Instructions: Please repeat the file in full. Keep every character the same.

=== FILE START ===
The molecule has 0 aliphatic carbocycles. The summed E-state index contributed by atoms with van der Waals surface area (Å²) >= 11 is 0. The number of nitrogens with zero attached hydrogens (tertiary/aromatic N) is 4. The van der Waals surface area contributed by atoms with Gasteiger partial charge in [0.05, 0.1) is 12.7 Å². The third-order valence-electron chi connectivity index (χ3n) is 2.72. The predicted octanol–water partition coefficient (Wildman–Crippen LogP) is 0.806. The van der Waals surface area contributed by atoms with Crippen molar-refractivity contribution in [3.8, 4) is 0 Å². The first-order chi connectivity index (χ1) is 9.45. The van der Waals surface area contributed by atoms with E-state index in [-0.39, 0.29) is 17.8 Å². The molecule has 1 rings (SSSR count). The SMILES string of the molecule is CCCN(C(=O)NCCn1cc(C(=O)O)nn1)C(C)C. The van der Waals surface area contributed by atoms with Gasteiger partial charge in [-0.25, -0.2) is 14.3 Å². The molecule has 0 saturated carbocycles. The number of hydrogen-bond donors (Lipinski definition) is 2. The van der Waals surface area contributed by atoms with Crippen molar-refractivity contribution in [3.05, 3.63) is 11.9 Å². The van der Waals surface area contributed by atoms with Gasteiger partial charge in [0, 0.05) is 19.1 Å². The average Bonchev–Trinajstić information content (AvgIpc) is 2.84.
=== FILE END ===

The molecule has 0 aliphatic carbocycles. The summed E-state index contributed by atoms with van der Waals surface area (Å²) >= 11 is 0. The number of nitrogens with zero attached hydrogens (tertiary/aromatic N) is 4. The van der Waals surface area contributed by atoms with Gasteiger partial charge in [0.05, 0.1) is 12.7 Å². The third-order valence-electron chi connectivity index (χ3n) is 2.72. The predicted octanol–water partition coefficient (Wildman–Crippen LogP) is 0.806. The van der Waals surface area contributed by atoms with Crippen molar-refractivity contribution in [3.8, 4) is 0 Å². The first-order chi connectivity index (χ1) is 9.45. The van der Waals surface area contributed by atoms with E-state index in [-0.39, 0.29) is 17.8 Å². The molecule has 1 rings (SSSR count). The SMILES string of the molecule is CCCN(C(=O)NCCn1cc(C(=O)O)nn1)C(C)C. The van der Waals surface area contributed by atoms with Gasteiger partial charge in [-0.25, -0.2) is 14.3 Å². The molecule has 0 saturated carbocycles. The number of hydrogen-bond donors (Lipinski definition) is 2. The van der Waals surface area contributed by atoms with Crippen molar-refractivity contribution in [3.05, 3.63) is 11.9 Å². The van der Waals surface area contributed by atoms with Gasteiger partial charge in [0, 0.05) is 19.1 Å². The average Bonchev–Trinajstić information content (AvgIpc) is 2.84.